Above: 60,000 people marched alongside George Floyd’s family yesterday in Houston. He was born and raised in the city’s Third Ward.
Our daughters, ages 6 and 8, are nonplussed by some of their parents’ dinner table conversations these days.
“Why would anyone be mean to someone because they are black?” asked our youngest Lila Jane the other night.
After all, they live in what the Los Angeles Times has called “the most diverse place in America,” a city where they and their parents interact with every gradation of humanity every single day.
Tracie and I are trying our best to raise them as antiracists. But at their age, it’s hard for them to grasp the terrible legacy of racism in the U.S.
How do you explain to an eight- and six-year-old that a black man from our city, not much younger than their father, was brutally killed by a police officer simply because they suspected him of possessing a counterfeit $20 bill? How do you explain that three other police officers stood idly by as the man begged for his life and passersby pleaded with them to relent?
The other night at dinner they asked us point blank what had happened to George Floyd and why.
I make a living by speaking and writing. My friends often tease me that I always have something to say about everything under the sun.
But my voice failed me in that moment. I know the answer but I could not summon the words to articulate the explanation in a way that they would understand.
It will take years for them to wrap their minds around the disgraceful, ugly history of racism in our country.
“Some white people don’t like black people,” I told them.
“Why, daddy?” they asked.
“Because some white people think they are better than them,” I said.
They love their black classmates, they protested, clearly confused by what I had just told them.
“Some white people are mean to black people because they think they are better than them,” I said again.
“Why would someone be mean to my friend L [her classmate] at school?” asked Lila Jane.
“I don’t know the answer,” I said.
“But, daddy, you know everything!” said Georgia.
“I wish I did, sweetheart,” I said running my hands through Lila Jane’s long lockdown hair. “I wish I did.”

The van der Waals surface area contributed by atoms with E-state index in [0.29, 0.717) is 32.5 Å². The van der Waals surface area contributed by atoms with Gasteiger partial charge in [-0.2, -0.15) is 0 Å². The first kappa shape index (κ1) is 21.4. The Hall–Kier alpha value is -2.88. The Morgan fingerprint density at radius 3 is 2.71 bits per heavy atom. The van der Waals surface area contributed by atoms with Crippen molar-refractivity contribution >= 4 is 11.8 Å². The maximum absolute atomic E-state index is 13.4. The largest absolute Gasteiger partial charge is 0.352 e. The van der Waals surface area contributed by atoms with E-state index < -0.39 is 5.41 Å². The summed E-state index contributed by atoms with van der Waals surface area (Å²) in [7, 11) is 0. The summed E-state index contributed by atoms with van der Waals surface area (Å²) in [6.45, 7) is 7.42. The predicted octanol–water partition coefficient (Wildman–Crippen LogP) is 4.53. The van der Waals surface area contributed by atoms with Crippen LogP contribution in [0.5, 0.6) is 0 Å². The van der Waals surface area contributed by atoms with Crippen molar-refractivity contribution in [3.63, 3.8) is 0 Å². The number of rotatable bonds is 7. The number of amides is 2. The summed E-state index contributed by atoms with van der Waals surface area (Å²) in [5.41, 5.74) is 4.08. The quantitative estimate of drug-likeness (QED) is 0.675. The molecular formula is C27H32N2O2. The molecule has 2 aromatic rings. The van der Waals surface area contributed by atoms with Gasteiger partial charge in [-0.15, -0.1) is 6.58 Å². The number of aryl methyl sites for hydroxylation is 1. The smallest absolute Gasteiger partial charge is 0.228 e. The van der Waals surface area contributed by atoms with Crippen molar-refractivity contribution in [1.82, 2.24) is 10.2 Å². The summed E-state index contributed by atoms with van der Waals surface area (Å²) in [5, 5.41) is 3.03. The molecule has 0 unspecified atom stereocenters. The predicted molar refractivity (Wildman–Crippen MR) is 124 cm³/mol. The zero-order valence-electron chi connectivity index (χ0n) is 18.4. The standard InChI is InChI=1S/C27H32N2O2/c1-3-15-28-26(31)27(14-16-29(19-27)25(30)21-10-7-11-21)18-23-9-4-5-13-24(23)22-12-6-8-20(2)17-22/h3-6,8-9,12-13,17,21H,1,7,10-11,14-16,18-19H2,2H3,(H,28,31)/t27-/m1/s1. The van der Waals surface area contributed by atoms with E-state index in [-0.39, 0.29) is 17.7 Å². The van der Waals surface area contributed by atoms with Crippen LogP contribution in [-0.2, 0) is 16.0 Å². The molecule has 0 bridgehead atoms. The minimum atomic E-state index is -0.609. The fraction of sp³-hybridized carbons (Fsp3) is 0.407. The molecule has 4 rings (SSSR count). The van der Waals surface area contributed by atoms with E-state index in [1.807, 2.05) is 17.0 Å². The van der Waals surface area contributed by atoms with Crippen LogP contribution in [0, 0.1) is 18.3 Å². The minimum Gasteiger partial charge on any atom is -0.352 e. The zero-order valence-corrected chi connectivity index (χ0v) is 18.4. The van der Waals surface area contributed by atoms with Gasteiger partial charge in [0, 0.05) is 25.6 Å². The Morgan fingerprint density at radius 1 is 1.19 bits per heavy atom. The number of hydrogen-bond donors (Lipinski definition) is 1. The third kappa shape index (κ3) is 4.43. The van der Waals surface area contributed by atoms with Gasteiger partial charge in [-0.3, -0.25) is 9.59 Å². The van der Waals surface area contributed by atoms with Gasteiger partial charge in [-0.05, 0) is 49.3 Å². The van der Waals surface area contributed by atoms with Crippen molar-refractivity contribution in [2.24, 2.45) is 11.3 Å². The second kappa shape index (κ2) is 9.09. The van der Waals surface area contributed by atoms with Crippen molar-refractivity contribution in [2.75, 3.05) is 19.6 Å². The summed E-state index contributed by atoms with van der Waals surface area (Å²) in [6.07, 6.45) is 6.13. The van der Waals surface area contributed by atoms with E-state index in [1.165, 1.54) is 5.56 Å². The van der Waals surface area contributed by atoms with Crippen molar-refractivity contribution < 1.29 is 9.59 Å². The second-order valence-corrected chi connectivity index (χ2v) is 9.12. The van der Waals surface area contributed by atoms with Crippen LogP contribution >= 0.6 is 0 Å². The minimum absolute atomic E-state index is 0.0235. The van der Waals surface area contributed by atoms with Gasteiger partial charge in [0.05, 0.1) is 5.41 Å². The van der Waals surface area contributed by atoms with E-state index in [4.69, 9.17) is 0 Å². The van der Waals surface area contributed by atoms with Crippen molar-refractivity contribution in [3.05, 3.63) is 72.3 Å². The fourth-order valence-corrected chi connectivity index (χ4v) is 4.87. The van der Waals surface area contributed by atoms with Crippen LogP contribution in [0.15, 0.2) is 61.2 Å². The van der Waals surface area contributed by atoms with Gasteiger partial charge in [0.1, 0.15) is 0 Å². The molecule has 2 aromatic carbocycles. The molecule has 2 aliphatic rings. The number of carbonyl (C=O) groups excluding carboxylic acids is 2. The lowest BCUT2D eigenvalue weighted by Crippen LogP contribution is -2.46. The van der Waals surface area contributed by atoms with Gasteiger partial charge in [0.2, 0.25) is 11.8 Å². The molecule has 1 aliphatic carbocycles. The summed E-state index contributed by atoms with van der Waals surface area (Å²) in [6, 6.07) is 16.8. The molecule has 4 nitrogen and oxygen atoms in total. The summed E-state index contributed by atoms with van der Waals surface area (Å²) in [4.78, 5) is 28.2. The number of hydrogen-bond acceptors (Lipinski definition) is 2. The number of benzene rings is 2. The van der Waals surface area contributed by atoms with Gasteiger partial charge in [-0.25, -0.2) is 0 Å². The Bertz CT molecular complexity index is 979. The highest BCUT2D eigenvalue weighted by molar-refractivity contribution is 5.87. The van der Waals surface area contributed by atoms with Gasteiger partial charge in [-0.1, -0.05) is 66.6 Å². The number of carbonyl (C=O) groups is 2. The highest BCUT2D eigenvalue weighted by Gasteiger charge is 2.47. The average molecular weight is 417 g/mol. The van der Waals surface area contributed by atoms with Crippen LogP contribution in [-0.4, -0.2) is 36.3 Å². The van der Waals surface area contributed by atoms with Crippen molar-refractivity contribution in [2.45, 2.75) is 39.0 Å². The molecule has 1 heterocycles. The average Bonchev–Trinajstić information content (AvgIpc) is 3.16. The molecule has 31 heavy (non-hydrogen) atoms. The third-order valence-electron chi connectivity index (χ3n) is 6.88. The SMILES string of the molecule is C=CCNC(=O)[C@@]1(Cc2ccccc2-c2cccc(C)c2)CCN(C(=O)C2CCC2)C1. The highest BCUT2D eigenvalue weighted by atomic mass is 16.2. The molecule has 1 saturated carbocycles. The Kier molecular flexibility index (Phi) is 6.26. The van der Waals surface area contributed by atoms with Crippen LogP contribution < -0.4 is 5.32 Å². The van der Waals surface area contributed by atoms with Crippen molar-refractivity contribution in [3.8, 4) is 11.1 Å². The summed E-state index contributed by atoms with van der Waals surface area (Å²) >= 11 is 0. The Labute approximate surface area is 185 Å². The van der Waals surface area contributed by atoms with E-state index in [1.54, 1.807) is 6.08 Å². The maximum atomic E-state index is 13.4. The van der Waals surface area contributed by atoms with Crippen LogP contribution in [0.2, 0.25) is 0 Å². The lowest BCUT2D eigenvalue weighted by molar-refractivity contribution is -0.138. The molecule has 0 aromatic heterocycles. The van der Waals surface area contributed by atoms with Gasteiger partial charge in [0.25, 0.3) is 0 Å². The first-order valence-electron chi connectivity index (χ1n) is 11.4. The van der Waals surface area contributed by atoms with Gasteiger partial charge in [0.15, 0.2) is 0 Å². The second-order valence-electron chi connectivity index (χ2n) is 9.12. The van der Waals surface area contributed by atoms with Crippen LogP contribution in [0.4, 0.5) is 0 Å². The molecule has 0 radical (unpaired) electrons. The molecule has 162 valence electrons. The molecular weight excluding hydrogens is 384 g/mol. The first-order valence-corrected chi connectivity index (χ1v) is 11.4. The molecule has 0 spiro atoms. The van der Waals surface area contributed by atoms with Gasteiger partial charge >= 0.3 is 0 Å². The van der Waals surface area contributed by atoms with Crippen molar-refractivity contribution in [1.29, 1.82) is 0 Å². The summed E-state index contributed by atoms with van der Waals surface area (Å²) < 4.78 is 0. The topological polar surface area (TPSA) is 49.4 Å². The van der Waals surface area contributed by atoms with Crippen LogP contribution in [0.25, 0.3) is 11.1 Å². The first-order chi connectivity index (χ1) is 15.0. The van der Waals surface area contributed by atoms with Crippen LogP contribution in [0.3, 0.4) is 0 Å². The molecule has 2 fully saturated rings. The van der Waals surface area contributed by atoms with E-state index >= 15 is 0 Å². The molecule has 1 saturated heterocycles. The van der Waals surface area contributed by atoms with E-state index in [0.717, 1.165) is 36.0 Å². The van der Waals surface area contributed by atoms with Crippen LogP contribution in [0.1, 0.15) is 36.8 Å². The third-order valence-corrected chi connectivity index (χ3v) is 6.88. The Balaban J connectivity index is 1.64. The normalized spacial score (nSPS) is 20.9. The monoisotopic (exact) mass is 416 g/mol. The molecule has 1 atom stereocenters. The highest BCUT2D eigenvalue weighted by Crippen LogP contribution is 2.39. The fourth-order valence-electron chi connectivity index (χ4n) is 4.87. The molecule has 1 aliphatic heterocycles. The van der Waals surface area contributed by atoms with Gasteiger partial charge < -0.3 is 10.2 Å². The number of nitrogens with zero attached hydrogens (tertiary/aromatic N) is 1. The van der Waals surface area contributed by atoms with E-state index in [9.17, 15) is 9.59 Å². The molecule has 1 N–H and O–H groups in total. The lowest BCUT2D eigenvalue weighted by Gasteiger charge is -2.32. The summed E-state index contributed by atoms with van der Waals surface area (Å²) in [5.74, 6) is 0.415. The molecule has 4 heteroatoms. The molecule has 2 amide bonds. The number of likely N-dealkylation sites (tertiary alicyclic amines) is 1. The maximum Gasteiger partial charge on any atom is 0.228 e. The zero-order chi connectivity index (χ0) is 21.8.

Tracie and I are trying the best we can to teach them how to be antiracists. But right now, the best way we can do that — we believe — is by example.
A good friend of ours asked me to share the below resources here on the blog. It arrived in his inbox via MBS.works via The New Happy.
I’m still searching for an answer for our girls. Someday I hope to find it. In the meantime, we’re trying to be “better ancestors.”
Thanks for being here and please have a look at the links below.
“It is not enough to be non-racist, we must be antiracist.” — Angela Davis
- If you are white, or benefit from white privilege, read this piece on white fragility in The New Yorker and consider deeply how this shows up for you. Then take 2-3 actions today from this list of 75 things white people can do for racial justice.
- The Minnesota Freedom Fund has been flooded with donations and is now encouraging people to donate their money to other Black or BIPOC led organizations. There’s a good list here of bail funds to help support protestors who need bail money.
- Donate to George Floyd’s family’s GoFundMe.
- For Canadians, some great organizations to donate to are: The Canadian Civil Liberties Association, Freedom School, Black Lives Matter, The Groundswell Fund.
- Explore this comprehensive list of ways to be an anti-racist and choose a few of the resources to engage with today.
- If you are a white woman, read this guide by Tatiana Mac. If you are a white man, read this one.
“In the end, we will remember not the words of our enemies, but the silence of our friends.” — MLK Jr.